Yesterday morning was spent at the City Archives in Stoke-on-Trent Central library doing some research on the history of the Hanley Park. The archive system itself is fascinating. The database from which you search for your required information is a chest of long thin alphabetised wooden drawers, each full of cards of paper that you flick through to find the reference of the book/cutting/microfilm/map/pamphlet that you want. You fill out a paper slip with the relevant details, and then give it to staff member who then brings you the corresponding article.
One of the articles I wanted to look at was from the Staffordshire Advertiser about a two day Horticultural Fete in Hanley park in 1897. The article was on a microfilm to be viewed on this reader...
The Hanley Park Horticultural Fete in July, 1897 sounds like a dreamland. Four large tents housed flower and vegetables displays and competitions including: orchids, hydrangeas, begonias, caladiums, ferns, lillies, roses, geraniums, bamboos, carnations, palms, cacti, gloxinias, table decoration displays and cut flowers including sweet peas, stocks, sweetwilliams, gallardias, strawberries, cherries, nectarines, melons, delphiniums, bees, honey, grapes, greenhouse plants, caladiums, fuchsias, pansies, gloxinias, carrots, potatoes, french beans, cucumbers, peas, cauliflowers, spring onions, onions, tomatoes, hanging baskets, bouquets and button holes.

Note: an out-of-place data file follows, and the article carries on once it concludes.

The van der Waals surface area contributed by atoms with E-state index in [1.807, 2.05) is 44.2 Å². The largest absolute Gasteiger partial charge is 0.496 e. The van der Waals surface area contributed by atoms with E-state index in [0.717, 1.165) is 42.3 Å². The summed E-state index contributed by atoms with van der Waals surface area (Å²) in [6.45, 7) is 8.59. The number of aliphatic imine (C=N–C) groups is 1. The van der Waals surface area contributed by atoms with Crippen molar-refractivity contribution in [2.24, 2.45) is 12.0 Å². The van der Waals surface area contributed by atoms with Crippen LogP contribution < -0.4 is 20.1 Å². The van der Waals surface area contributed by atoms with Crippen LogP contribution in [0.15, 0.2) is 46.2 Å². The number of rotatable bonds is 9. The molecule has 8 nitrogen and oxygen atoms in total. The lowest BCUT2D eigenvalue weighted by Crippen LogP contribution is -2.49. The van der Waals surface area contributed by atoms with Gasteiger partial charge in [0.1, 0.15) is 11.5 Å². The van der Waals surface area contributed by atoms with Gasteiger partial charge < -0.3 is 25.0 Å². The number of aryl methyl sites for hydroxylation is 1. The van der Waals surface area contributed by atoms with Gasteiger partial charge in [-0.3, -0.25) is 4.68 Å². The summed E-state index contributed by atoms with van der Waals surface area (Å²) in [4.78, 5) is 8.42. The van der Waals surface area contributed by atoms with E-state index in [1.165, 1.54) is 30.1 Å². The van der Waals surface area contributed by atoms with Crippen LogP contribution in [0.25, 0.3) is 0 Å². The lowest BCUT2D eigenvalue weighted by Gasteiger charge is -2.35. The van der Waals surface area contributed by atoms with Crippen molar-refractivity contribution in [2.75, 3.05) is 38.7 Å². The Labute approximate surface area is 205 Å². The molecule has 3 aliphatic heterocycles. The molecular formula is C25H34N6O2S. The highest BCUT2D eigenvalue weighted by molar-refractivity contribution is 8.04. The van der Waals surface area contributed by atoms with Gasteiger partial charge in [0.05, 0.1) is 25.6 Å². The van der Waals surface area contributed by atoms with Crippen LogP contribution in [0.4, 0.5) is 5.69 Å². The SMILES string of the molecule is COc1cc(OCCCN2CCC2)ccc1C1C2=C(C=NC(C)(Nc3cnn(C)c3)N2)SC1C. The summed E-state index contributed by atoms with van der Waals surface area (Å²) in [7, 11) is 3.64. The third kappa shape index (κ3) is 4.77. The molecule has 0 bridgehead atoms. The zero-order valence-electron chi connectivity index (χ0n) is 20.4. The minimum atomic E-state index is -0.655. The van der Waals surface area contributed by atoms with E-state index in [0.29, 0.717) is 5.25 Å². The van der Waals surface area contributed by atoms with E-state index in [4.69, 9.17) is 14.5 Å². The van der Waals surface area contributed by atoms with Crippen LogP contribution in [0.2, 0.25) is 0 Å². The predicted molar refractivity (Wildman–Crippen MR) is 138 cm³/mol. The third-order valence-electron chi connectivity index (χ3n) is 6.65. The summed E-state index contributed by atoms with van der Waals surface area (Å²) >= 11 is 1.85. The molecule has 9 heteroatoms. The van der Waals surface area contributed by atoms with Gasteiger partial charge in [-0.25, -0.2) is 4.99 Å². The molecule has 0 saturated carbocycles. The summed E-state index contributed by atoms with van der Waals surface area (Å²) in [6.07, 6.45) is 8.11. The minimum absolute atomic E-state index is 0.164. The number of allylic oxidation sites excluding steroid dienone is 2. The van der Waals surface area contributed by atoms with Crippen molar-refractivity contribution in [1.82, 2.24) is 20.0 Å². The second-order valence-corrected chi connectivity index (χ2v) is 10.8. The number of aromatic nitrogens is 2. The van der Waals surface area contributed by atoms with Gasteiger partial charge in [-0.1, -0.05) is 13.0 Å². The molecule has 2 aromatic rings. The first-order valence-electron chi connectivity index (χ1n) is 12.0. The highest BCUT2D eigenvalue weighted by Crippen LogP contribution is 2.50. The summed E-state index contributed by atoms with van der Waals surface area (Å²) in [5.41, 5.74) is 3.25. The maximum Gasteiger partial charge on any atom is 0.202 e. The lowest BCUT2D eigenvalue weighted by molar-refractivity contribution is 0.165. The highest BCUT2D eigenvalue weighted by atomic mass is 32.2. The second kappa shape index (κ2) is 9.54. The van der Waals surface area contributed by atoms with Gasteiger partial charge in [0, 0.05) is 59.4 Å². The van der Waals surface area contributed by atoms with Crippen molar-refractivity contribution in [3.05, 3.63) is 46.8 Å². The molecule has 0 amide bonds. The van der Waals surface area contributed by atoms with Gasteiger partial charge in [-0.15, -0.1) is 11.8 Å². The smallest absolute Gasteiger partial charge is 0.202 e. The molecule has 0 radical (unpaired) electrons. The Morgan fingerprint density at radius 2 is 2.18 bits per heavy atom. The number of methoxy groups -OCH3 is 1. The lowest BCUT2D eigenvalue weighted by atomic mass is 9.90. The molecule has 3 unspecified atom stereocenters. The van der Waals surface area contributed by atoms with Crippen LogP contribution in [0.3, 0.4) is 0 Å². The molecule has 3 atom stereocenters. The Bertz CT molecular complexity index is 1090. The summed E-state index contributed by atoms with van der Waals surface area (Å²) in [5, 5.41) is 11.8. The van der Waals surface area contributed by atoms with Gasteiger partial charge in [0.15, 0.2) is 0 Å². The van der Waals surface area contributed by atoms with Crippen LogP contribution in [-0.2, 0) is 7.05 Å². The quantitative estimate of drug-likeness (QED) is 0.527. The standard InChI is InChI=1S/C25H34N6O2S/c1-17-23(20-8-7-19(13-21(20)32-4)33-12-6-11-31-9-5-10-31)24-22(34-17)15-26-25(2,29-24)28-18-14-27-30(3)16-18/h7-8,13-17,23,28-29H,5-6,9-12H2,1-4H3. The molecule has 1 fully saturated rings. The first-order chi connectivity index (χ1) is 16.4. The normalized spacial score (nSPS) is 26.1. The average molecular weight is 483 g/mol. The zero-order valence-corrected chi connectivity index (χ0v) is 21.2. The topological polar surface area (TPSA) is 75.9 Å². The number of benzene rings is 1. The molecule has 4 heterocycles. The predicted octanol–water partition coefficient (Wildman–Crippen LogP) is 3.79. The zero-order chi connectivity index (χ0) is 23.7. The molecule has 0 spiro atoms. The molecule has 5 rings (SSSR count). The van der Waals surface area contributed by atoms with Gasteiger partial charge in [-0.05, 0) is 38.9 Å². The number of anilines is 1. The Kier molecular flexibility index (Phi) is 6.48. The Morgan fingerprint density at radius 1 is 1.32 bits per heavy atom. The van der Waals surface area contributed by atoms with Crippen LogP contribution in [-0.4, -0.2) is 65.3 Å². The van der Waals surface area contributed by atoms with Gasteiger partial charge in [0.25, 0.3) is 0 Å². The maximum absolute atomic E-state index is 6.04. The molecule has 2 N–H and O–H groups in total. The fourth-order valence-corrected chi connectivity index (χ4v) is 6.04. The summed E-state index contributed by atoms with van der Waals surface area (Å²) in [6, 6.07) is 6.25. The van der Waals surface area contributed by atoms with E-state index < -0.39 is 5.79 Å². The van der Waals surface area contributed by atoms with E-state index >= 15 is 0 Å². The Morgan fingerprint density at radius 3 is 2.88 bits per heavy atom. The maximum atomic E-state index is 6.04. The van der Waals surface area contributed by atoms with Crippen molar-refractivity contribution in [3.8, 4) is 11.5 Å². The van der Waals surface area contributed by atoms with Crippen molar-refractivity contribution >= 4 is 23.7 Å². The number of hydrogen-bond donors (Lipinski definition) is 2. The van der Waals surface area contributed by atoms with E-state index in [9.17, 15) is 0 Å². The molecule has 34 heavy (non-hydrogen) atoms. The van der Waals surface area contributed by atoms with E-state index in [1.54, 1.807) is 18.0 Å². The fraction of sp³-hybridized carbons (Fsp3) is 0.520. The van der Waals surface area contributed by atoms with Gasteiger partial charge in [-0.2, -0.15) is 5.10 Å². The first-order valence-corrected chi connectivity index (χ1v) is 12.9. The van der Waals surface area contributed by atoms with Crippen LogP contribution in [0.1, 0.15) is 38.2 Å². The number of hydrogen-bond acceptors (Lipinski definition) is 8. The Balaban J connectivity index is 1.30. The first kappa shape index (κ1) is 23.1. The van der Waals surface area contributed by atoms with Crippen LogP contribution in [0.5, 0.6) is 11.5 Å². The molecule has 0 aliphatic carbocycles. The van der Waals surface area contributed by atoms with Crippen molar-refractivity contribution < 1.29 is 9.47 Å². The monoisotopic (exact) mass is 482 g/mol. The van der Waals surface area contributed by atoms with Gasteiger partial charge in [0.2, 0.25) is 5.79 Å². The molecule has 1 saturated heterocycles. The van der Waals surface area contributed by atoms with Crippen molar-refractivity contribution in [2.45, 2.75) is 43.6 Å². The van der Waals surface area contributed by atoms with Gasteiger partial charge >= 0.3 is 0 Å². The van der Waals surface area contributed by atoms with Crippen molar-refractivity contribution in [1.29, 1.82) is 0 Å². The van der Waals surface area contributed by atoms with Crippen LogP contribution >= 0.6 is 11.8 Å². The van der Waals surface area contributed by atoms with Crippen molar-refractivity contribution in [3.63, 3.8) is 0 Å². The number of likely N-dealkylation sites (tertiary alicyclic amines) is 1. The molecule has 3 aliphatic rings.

There were luncheons, children's competitions (for which so many prizes had been donated that almost everyone received a prize), practical lectures on bee keeping, pottery demonstrations, pipers, the Hanley Town Band, dancing on the tennis lawn, carousels, acrobats and high wire performers who rode a bicycle along a wire 50ft off the ground. A Mrs Maude Brooks went up in a hot air balloon and parachuted down a few miles away.
"In the evening the grounds were illuminated with many thousand coloured lights and lanterns, and the effect was very pretty, particularly in the lower part of the neighbourhood of the lake. When it was dark, Messrs. Pain and Sons of Liverpool and London commenced a grand display of fireworks, which lasted for nearly tow hours. "
20,000 people were in the park on the first day, and almost as many on the second.
Imagine this happening today? It's easy go get lost in reading about magical days such as this in the park, but I don't want to lose sight of what's actually going on today. Looking at the past and days such as this, however, can provide great inspiration for things that could happen in the future.